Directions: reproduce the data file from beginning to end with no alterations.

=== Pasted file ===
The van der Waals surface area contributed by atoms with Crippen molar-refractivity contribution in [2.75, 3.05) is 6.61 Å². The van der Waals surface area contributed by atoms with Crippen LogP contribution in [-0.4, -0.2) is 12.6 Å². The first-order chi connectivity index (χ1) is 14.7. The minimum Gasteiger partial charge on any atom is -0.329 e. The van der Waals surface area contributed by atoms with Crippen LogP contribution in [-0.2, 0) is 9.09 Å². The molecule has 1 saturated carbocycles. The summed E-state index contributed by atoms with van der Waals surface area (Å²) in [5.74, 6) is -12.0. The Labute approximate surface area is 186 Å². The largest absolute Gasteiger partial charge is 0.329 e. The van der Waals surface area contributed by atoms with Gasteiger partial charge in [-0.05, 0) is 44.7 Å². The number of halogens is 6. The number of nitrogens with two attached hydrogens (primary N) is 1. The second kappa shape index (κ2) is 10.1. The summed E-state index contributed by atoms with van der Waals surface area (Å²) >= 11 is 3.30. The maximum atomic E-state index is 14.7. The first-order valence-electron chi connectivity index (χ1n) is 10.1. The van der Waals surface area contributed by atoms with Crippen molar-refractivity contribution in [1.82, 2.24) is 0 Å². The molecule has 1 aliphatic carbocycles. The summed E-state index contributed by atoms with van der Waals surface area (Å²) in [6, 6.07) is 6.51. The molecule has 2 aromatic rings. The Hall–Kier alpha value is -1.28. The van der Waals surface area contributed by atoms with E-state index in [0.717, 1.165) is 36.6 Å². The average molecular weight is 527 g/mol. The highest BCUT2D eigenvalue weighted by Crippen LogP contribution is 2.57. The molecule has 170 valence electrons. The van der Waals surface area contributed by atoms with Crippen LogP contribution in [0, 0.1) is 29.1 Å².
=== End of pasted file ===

The van der Waals surface area contributed by atoms with Crippen molar-refractivity contribution in [2.75, 3.05) is 6.61 Å². The van der Waals surface area contributed by atoms with Crippen LogP contribution in [-0.4, -0.2) is 12.6 Å². The first-order chi connectivity index (χ1) is 14.7. The minimum Gasteiger partial charge on any atom is -0.329 e. The van der Waals surface area contributed by atoms with Crippen LogP contribution in [-0.2, 0) is 9.09 Å². The molecule has 1 saturated carbocycles. The summed E-state index contributed by atoms with van der Waals surface area (Å²) in [5.74, 6) is -12.0. The Labute approximate surface area is 186 Å². The largest absolute Gasteiger partial charge is 0.329 e. The van der Waals surface area contributed by atoms with Gasteiger partial charge in [-0.05, 0) is 44.7 Å². The number of halogens is 6. The number of nitrogens with two attached hydrogens (primary N) is 1. The second kappa shape index (κ2) is 10.1. The summed E-state index contributed by atoms with van der Waals surface area (Å²) >= 11 is 3.30. The maximum atomic E-state index is 14.7. The first-order valence-electron chi connectivity index (χ1n) is 10.1. The van der Waals surface area contributed by atoms with Crippen molar-refractivity contribution in [1.82, 2.24) is 0 Å². The molecule has 1 aliphatic carbocycles. The summed E-state index contributed by atoms with van der Waals surface area (Å²) in [6, 6.07) is 6.51. The molecule has 2 aromatic rings. The Hall–Kier alpha value is -1.28. The van der Waals surface area contributed by atoms with E-state index in [0.717, 1.165) is 36.6 Å². The average molecular weight is 527 g/mol. The highest BCUT2D eigenvalue weighted by Crippen LogP contribution is 2.57. The molecule has 170 valence electrons. The van der Waals surface area contributed by atoms with Crippen LogP contribution in [0, 0.1) is 29.1 Å².